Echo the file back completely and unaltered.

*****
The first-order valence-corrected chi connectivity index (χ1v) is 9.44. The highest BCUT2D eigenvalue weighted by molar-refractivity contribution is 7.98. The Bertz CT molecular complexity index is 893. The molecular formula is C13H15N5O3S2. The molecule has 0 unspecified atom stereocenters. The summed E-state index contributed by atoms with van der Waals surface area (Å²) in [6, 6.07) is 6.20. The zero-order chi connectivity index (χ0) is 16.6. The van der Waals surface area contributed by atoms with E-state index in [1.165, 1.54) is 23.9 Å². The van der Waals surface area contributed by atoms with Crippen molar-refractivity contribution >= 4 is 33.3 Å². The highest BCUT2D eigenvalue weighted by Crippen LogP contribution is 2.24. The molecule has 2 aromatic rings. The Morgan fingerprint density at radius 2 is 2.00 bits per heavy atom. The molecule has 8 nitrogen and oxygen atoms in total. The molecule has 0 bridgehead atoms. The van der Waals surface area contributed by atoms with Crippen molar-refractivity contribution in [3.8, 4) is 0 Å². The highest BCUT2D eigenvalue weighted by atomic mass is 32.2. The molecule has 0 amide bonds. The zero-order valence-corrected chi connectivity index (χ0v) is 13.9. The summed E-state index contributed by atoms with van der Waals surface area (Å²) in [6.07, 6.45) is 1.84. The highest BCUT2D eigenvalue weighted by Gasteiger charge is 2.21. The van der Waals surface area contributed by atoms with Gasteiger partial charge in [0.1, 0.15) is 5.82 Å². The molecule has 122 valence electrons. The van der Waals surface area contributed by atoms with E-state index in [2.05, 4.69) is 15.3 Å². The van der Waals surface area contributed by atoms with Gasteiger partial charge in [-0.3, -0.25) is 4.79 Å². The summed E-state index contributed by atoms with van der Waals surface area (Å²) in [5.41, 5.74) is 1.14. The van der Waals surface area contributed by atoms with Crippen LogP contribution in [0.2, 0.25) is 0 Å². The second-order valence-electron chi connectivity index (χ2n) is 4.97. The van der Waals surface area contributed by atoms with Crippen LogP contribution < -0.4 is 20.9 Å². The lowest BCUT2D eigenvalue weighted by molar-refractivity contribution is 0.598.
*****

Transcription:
The first-order valence-corrected chi connectivity index (χ1v) is 9.44. The highest BCUT2D eigenvalue weighted by molar-refractivity contribution is 7.98. The Bertz CT molecular complexity index is 893. The molecular formula is C13H15N5O3S2. The molecule has 0 unspecified atom stereocenters. The summed E-state index contributed by atoms with van der Waals surface area (Å²) in [6, 6.07) is 6.20. The zero-order chi connectivity index (χ0) is 16.6. The van der Waals surface area contributed by atoms with E-state index in [1.165, 1.54) is 23.9 Å². The van der Waals surface area contributed by atoms with Crippen molar-refractivity contribution >= 4 is 33.3 Å². The highest BCUT2D eigenvalue weighted by Crippen LogP contribution is 2.24. The molecule has 2 aromatic rings. The Morgan fingerprint density at radius 2 is 2.00 bits per heavy atom. The molecule has 8 nitrogen and oxygen atoms in total. The molecule has 0 bridgehead atoms. The van der Waals surface area contributed by atoms with Crippen molar-refractivity contribution in [3.8, 4) is 0 Å². The highest BCUT2D eigenvalue weighted by atomic mass is 32.2. The molecule has 0 amide bonds. The zero-order valence-corrected chi connectivity index (χ0v) is 13.9. The summed E-state index contributed by atoms with van der Waals surface area (Å²) in [6.07, 6.45) is 1.84. The highest BCUT2D eigenvalue weighted by Gasteiger charge is 2.21. The van der Waals surface area contributed by atoms with Gasteiger partial charge in [0.1, 0.15) is 5.82 Å². The molecule has 122 valence electrons. The van der Waals surface area contributed by atoms with E-state index in [2.05, 4.69) is 15.3 Å². The van der Waals surface area contributed by atoms with Gasteiger partial charge in [-0.3, -0.25) is 4.79 Å². The summed E-state index contributed by atoms with van der Waals surface area (Å²) in [5.41, 5.74) is 1.14. The van der Waals surface area contributed by atoms with Crippen LogP contribution in [0.2, 0.25) is 0 Å². The second-order valence-electron chi connectivity index (χ2n) is 4.97. The van der Waals surface area contributed by atoms with Crippen LogP contribution < -0.4 is 20.9 Å². The lowest BCUT2D eigenvalue weighted by molar-refractivity contribution is 0.598.